But yeah it was a success in that the entire world (inexplicably IMO) didn't tell USGA to go jump in a lake instead of wasting all that money and effort. Eventually they are going to make one two many expensive, transparently idiotic blunders and the golf world will realize it's better off without USGA calling the shots. A ball rollback could easily be the straw that breaks the camel's back.

THE ARGUMENT MADE, WAS THAT THE GROOVE RULE WAS A "FIASCO."  And that is untrue.  It was not a "fiasco."  In no way, was it a "fiasco."  I have already stated; if you disagree with the aims and goals of the groove rule, that is fine.  It is not what I was responding to.  I was responding to the allegation of a "fiasco," replete with completely inaccurate stories about amateur golfers somehow being forced into buying new irons and wedges on short notice.  Which is all untrue.  Not unless you are an amateur who qualified for the US Open in 2010-2013.

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#510 BrockPSU

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Posted 17 May 2018 - 09:27 AM

View Post15th Club, on 17 May 2018 - 09:22 AM, said:

View PostBrockPSU, on 17 May 2018 - 09:15 AM, said:

View Post15th Club, on 17 May 2018 - 09:08 AM, said:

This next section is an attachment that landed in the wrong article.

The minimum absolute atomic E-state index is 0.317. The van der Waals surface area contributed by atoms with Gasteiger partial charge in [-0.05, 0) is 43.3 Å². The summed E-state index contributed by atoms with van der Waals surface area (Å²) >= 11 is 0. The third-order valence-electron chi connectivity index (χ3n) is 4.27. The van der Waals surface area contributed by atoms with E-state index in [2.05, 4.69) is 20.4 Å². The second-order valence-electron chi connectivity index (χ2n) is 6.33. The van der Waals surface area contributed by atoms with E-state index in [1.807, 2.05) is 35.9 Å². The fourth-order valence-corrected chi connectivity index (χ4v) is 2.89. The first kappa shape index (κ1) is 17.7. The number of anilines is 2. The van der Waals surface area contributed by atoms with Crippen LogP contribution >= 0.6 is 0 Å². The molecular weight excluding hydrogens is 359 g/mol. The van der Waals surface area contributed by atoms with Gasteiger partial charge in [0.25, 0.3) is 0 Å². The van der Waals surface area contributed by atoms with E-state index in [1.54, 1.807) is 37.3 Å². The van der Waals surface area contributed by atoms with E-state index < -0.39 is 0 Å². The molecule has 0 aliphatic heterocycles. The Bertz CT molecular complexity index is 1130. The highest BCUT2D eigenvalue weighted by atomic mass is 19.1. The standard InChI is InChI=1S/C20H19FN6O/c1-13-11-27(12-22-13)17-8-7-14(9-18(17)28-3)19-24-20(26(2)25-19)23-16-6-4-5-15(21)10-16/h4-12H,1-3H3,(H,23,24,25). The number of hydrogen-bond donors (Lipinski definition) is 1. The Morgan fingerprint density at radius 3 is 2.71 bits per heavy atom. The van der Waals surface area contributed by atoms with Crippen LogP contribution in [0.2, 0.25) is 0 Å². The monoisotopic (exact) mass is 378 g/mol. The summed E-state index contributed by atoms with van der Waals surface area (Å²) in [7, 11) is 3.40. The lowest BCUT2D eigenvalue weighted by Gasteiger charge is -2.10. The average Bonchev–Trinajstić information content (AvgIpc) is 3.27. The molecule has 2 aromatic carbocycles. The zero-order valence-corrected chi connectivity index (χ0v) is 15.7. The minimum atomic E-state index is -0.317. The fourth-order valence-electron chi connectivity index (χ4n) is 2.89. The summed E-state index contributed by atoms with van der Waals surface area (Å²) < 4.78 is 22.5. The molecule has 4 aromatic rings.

Quote

YOU DON'T NEED TO LENGTHEN THE COURSES!!!!


But that is exactly what has been happening, with every single major tournament-hosting golf course in the world.  Nobody knows better than the USGA, and the R&A, and they are the people who will make the equipment rules.

Until someone actually destroys a course with distance and not having +10 strokes gained putting, I don't think you need to be lengthening the courses anymore then what they already are. Just because the USGA says so doesn't mean they need to keep lengthening courses doesn't mean that they are right. I would like to see the average of tour players thoughts on lengthening courses if it is actually needed.

Me too.  I'd like to see some honest interviews on that.  But you realize, that with something between 60% and 70% of players on the PGA Tour using Titleist balls, and virtually all of them being paid to do so under a contract, those answers are all going to be suspect.

Lol......that's like saying tiger wanting a rollback is suspect also because he signed a contract with Bridgestone. No matter what you will always have more people playing a certain brand. And tbh I don't think its even about money anymore because the people that went with the money well lets just say they have not been winning a lot lately. And everyone knows Titleist doesn't pay as well as the other bigger sharks.